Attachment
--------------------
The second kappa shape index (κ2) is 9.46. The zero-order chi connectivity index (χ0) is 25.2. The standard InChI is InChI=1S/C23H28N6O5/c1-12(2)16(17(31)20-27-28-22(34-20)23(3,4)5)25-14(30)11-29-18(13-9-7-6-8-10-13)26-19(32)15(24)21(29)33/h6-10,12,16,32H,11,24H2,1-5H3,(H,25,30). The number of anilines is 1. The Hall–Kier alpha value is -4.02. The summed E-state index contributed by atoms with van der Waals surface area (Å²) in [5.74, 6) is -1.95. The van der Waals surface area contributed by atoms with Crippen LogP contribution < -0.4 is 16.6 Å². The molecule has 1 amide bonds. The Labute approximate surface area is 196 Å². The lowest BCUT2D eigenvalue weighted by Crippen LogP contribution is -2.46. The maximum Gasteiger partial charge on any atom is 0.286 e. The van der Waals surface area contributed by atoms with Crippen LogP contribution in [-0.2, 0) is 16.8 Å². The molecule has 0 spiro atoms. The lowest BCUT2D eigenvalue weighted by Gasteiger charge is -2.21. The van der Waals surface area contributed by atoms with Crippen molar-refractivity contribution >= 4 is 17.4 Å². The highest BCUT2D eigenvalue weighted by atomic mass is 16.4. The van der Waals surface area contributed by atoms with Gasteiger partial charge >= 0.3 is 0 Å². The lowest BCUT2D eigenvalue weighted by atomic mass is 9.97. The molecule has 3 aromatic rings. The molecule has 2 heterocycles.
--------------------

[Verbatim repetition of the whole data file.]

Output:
The second kappa shape index (κ2) is 9.46. The zero-order chi connectivity index (χ0) is 25.2. The standard InChI is InChI=1S/C23H28N6O5/c1-12(2)16(17(31)20-27-28-22(34-20)23(3,4)5)25-14(30)11-29-18(13-9-7-6-8-10-13)26-19(32)15(24)21(29)33/h6-10,12,16,32H,11,24H2,1-5H3,(H,25,30). The number of anilines is 1. The Hall–Kier alpha value is -4.02. The summed E-state index contributed by atoms with van der Waals surface area (Å²) in [5.74, 6) is -1.95. The van der Waals surface area contributed by atoms with Crippen LogP contribution < -0.4 is 16.6 Å². The molecule has 1 amide bonds. The Labute approximate surface area is 196 Å². The lowest BCUT2D eigenvalue weighted by Crippen LogP contribution is -2.46. The maximum Gasteiger partial charge on any atom is 0.286 e. The van der Waals surface area contributed by atoms with Crippen LogP contribution in [-0.2, 0) is 16.8 Å². The molecule has 0 spiro atoms. The lowest BCUT2D eigenvalue weighted by Gasteiger charge is -2.21. The van der Waals surface area contributed by atoms with Crippen molar-refractivity contribution >= 4 is 17.4 Å². The highest BCUT2D eigenvalue weighted by atomic mass is 16.4. The van der Waals surface area contributed by atoms with Gasteiger partial charge >= 0.3 is 0 Å². The lowest BCUT2D eigenvalue weighted by atomic mass is 9.97. The molecule has 3 aromatic rings. The molecule has 2 heterocycles.